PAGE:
About a month after August 5th strike, another triple strike took place on 2 and 3 September. This time around, there was no organised action or traffic blockade, and not much impact on the economy, but there were still tens of thousands people participating in rallies. However, the hurdles for workers participating in the strike were much bigger. Due to the airport being the most affected by August 5th strike, the aviation industry immediately faced harsh retaliation: the Civil Aviation Administration of China used the airspace ban to force Cathay Pacific to hand over a list of its workers who participated in “illegal activities”. Cathay Pacific then terminated a number of people, including one of the trade union leaders, and encouraged its workers to report on each other. The effects of white terror were severe. There were also similar repercussions in the MTR Company.

Political strikes have finally taken place again in Hong Kong after the 1922 Seamen’s Strike, the 1925-26 Canton-Hong Kong Strike and the 1967 riots. The recent political strikes are very different from those in the past, as most of the striking workers are not related to any organisation, and workers themselves do not view the day of strike very differently from other protests at the weekends.


Think Left: What are the major differences of this unprecedented movement with previous democratic movements in Hong Kong?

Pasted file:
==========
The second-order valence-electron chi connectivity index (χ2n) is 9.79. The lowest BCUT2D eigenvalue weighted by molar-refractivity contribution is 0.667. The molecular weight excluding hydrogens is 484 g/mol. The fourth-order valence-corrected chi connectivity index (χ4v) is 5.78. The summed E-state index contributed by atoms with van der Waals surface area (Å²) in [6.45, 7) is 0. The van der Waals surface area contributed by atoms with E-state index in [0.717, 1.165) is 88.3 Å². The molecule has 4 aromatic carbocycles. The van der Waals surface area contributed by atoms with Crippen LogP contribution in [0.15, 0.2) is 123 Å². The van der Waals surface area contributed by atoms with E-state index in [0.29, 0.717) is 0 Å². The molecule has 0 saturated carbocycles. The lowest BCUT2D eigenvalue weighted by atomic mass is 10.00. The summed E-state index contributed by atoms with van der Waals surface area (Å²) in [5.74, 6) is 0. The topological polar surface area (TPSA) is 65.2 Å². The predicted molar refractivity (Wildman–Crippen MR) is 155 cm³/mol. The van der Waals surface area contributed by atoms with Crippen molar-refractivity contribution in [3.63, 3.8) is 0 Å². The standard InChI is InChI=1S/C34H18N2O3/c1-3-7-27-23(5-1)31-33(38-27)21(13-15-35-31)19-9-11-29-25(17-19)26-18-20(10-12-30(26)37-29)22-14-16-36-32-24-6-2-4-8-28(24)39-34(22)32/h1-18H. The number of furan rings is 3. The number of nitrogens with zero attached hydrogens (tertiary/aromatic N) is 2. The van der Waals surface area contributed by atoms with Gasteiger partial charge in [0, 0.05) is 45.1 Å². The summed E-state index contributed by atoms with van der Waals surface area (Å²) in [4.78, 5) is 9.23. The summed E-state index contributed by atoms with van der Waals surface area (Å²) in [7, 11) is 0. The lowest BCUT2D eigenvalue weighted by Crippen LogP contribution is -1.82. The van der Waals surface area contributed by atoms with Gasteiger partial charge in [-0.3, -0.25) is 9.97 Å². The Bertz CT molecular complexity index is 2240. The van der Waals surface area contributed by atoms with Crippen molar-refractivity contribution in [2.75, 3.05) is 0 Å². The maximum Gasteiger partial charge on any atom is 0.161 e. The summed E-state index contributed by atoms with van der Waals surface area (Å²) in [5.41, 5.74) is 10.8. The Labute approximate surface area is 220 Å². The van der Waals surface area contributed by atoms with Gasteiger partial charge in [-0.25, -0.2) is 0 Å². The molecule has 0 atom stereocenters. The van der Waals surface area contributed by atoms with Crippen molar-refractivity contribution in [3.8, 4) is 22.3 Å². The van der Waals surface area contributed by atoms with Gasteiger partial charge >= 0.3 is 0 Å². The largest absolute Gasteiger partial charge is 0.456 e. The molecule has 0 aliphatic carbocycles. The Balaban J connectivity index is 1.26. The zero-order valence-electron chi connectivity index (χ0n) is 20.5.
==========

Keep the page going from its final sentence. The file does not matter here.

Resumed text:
D: As I’ve mentioned in parts b and c of Question 1 above, a significant number of protesters abandoned the peaceful, negotiable, representative models of political protest. The slogan “you are the one who taught us that peaceful march is futile”( 是你教我們和平遊行是沒用的) clearly illustrated such a turn. After the failure of the Umbrella Revolution and elected legislators being disqualified, along with the arrogant attitude of the Hong Kong government towards the opposition on the China Extradition Bill (e.g. directly refusing to withdraw the bill at the night of 9 June, when the 1 million people march had not yet ended), more and more people are realizing that it is impossible to make any change within existing political rules. Such an understanding forms the basis of sympathy towards vandalism and violence towards cops, and also a deep hatred against law enforcement. During the Umbrella Revolution, very few people actually hated the police, but this time it is not the case. I believe it is because the original assumption of political protest, i.e. to recognize the existing social order and negotiate between different ‘opinions’ to balance the interests of different parties, is no longer valid. Instead, the logic of riots emerged, though protesters do not realize that the kind of targeted vandalism and violence is exactly what’s happening in the ‘riots’ in the west.

Writings on the pillar: “You are the one who taught us that peaceful march is futile.”